The Southeast finally received some relief from the drought thanks to recent rainfall. Planting efforts are nearly done and stands look healthy.
Weed control takes priority now as thrips pressure seems to be declining and rain continues to fall.
Ron Smith, Extension Entomologist, Auburn University:
“Well, not a lot has changed here. We have had some scattered thunderstorms, and that was a big help, but the rain hasn’t reached everywhere yet, so we really need some more. Our cotton is progressing now with these warmer nights, but we are very concerned about being so late. It’s a statewide concern. We’re at about the 2- to 4-true leaf stage, which is several weeks behind where we’d like to be right now.
“We still have a good bit of thrips injury, so we’re still spraying where it’s needed. I’m not seeing much else as far as pests yet, but we are assessing the plant bug situation as it comes. We have a huge supply of plant bugs on fleabane that will be moving shortly to find a new host, probably cotton. We’re expecting a long and slow movement, and I’m not sure how much the plant bugs will impact the cotton since we are so late.”
Jeremy Greene, Clemson University Entomologist, Blackville, South Carolina:
“We got some heavy scattered rains, which was really good for us because we are mostly rain-fed acres.
“We are still dealing with thrips, which is pretty rare for how far along we are. I had someone bring in some cotton that was at 4-leaf stage, which is usually far enough along we turn loose from treatment, but it was eaten up. This happens in a rare year, but yes, we are still having to treat for thrips in some areas. I think it may have been from the early season treatments not having a chance to activate.
“Other than thrips, I’ve seen a case where grasshoppers took off the tops of some seedling plants and I think we’re looking at a replant situation. We also saw some spider mites showing up pretty heavily in peanuts, but I always say the best product for spider mites is a heavy rain, which we got last week, so hopefully we won’t have to deal with them in cotton.
“We still have some soybeans just coming up. The only issue I’ve heard so far is a few cases of grasshoppers.”
Brandon Phillips, Phillips Ag Services, LLC, Fitzgerald, Georgia:
“We’ve been dealing with scattered showers, with some areas getting rain and other spots are still dry. We are 90% to 95% done with planting, but if we get some good rain this week, we will finish up planting.
“Some aphids are beginning to show up, and we are starting to sweep for plant bugs. I don’t think we’ve run into any problems yet, but we’re still checking. A lot of corn has been planted around here, and corn acts as a better host for plant bugs until the corn plants start to dry.
“We have a lot of herbicides going out for weed control, but some growers are trying to hold back and wait for the rain. Herbicides tend to not be as effective in dry conditions.
In our oldest cotton, we’re starting on some PGR and nitrogen applications.
“In the peanuts, we are all done and planted in my area. We have peanut plants ranging from 7 days old to 50 days old. The oldest areas have already had a fungicide treatment. Aspergillus and tomato spotted wilt virus have both shown up, but it’s nothing to be alarmed about yet. We’ve started to pick up worms in peanuts, but, again, nothing even at a treatable level yet. We are just monitoring that. We’ve also seen lesser cornstalk borers and they, along with the aspergillus, thrive off of these drought conditions. Other than that, nothing much to report.”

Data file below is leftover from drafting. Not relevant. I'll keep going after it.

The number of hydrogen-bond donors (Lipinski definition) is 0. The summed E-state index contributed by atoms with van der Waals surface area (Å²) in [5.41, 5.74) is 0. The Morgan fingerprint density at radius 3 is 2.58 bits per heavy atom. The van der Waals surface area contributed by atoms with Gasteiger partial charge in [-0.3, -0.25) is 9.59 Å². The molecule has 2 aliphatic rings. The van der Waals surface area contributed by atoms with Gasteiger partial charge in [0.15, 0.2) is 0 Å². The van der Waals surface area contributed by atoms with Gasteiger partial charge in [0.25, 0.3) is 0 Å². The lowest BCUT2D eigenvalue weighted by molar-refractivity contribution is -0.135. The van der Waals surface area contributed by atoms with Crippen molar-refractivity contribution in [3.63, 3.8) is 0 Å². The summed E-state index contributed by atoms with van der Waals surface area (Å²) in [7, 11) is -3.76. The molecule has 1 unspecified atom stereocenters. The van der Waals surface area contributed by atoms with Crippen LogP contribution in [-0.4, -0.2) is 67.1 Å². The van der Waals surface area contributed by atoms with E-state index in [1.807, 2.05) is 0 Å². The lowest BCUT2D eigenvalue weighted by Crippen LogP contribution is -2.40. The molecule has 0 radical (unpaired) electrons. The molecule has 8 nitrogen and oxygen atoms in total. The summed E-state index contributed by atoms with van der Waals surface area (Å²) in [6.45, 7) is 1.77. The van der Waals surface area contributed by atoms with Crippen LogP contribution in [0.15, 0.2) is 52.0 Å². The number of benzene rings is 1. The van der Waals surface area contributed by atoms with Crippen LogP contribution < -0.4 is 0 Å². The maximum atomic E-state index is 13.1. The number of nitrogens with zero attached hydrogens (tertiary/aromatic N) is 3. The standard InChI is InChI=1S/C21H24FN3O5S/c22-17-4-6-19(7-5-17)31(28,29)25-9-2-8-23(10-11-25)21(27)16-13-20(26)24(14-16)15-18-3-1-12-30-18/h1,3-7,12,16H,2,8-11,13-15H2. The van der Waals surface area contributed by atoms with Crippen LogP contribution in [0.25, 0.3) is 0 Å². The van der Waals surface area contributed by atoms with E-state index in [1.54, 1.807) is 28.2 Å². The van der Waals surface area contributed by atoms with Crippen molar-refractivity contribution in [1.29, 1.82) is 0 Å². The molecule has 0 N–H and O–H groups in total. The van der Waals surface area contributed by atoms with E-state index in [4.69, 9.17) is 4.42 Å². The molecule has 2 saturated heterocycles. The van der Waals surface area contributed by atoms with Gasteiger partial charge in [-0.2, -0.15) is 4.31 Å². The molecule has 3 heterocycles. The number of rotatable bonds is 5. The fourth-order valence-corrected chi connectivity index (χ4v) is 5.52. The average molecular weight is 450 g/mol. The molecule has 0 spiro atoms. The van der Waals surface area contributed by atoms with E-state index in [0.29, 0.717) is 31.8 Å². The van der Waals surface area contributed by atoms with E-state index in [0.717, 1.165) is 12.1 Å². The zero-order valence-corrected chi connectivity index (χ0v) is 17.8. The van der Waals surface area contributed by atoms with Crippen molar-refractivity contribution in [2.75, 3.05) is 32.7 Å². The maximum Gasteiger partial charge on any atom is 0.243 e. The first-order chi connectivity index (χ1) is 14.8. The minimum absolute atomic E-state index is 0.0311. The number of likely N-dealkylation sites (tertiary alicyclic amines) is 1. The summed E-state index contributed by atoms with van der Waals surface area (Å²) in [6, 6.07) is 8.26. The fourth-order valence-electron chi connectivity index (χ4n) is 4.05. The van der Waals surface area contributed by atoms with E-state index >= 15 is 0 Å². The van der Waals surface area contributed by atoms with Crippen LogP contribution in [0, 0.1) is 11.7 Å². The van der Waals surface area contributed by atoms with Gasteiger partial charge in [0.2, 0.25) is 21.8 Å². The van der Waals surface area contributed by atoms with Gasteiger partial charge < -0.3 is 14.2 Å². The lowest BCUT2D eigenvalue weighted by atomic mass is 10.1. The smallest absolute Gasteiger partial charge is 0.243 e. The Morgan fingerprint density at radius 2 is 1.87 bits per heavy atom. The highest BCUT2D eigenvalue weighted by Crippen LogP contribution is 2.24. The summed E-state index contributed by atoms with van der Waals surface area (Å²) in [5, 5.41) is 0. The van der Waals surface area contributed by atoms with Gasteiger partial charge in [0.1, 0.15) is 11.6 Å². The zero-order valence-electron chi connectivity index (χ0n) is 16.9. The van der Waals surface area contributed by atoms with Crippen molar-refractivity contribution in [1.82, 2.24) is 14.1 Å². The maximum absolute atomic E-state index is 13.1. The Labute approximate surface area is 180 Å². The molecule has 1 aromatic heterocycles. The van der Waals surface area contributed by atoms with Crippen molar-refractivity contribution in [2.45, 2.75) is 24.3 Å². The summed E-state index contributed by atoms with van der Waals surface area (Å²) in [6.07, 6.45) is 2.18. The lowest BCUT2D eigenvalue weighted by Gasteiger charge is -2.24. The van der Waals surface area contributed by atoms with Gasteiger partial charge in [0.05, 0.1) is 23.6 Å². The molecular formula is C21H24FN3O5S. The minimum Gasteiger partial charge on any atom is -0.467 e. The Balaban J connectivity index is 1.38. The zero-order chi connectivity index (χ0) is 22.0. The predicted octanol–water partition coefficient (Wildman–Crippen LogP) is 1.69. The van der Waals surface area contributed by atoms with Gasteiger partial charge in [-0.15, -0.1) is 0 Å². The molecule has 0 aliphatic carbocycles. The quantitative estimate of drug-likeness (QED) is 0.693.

“We have gotten much-needed rain in many areas. Hopefully we can get all of the cotton up and finish up planting. We had some growers who were planting in extremely dry conditions, but this rain was the push we needed.
“It is a pretty normal year for insects. We just went through a couple weeks of extremely heavy thrips pressure. We’re seeing a few aphids in some hot spots on fields, which will eventually spread to the whole field, but that’s pretty typical.
“It’s just a pretty quiet, normal year. Growers are spraying herbicides and other standard production practices are going on, but that’s about it. Our earliest cotton, mainly planted in April, is starting to square, so we just need to monitor for square retention and plant bugs.”
Sally Taylor, Virginia Tech Extension Entomologist, Tidewater REC:
“Well, there’s really not much to say — nothing is really going on with insects. We did get some pretty good rain over the weekend. Some people are still catching up, and some are looking at if they should replant for soybeans. We’re keeping an eye on the small cotton plants, but once they get to the 5- or 6-leaf stage, we’ll be done scouting and can just let them go.”
Wes Briggs, Briggs Crop Services, South Georgia, North Florida, and Northeast Alabama:
“We’re finishing up the last bit of planting — we’re about 85% done. It had been really dry here, but we got a good bit of rain lately and that has really helped. We’re just finishing up some double crop planting, following behind some grains and sweet corn. Our cotton stands look really good; it looks like there will be hardly any need for replanting.
“We’ve had some heavy thrips pressure and we’re spraying for those. We are seeing some aphid pressure starting to show up, but not anything too bad. The main focus for pretty much everyone is weed control and fertilizing.”